AICPA & CIMA have called on the UK government to reform the apprenticeship levy to boost higher level skills in the workforce.
In their submission to the Treasury ahead of the Spring Budget, AICPA & CIMA have called for the levy to be reformed, to widen access to training and enable employers to better nurture the skills and talent pipeline for their future UK workforce.
They propose a new “Apprenticeship and Skills Levy”, which would allow the money raised by the levy to be spent by employers not only on apprenticeships, but also on other forms of skills and development training.
AICPA & CIMA believe a refreshed Apprenticeship and Skills Levy would provide a flexible framework for businesses to develop their people and talent. This could include recognised continuing professional development and/or retraining, to ensure all employees are motivated to learn, unlearn and relearn.
AICPA & CIMA chief executive of management accounting Andrew Harding said: “If the apprenticeship levy were reformed to allow access to a wider range of training and professional development, that would go some way to addressing the skills gaps which are currently preventing the economy from growing as it should.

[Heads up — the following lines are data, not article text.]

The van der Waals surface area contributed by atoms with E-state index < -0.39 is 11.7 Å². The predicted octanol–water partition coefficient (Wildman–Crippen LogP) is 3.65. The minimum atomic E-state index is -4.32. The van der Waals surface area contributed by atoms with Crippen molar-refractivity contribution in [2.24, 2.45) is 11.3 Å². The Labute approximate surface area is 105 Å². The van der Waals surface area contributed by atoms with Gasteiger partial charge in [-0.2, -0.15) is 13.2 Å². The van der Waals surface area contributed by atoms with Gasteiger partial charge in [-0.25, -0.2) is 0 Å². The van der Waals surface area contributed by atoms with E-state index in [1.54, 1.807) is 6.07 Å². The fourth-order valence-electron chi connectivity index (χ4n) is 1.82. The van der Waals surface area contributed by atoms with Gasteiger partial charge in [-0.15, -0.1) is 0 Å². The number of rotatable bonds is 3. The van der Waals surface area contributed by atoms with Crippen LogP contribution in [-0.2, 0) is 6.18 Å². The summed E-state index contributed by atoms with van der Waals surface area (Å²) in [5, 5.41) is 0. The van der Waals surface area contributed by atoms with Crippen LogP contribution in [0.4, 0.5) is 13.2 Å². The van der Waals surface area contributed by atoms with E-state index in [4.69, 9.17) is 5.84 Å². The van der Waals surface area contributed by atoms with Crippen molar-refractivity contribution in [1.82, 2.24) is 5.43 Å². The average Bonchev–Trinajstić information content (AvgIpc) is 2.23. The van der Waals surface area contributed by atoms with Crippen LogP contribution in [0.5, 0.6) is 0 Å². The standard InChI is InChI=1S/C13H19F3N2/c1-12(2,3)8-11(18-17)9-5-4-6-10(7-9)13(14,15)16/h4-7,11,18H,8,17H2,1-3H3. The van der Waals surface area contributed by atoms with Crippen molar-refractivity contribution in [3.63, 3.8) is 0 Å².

“We are far from the only organisation asking for this type of reform, and the calls come from across the political spectrum as well. I hope that policy makers will give the issue proper consideration.”
CIMA provide the Secretariat for the All Party Parliamentary Group (APPG) on Accounting for Growth which recently published a report on ‘Apprenticeships and Skills: How to boost financial and professional skills.’ In AICPA & CIMA’s budget submission, some of the APPG’s recommendations were highlighted, including:
- Linking the apprenticeship scheme with the government’s levelling up and growth plans to help build skills clusters.
- Encouraging companies to change recruitment practices to advertise for ex-apprentices.
- Increasing the percentage of unspent levy funds that can be transferred to another business to 40%.
- Relaxing the 12-month rule to allow companies to fund short courses and skills boot camps through the levy.
In England, all employers who spend more than £3 million a year on wages are charged 0.5% of their payroll above that £3m threshold for the levy. This money is held in an account for that employer to deploy on training arrangements for apprentices. It is also topped up by the government. If the employer does not use the funds after two years, they are taken by the government.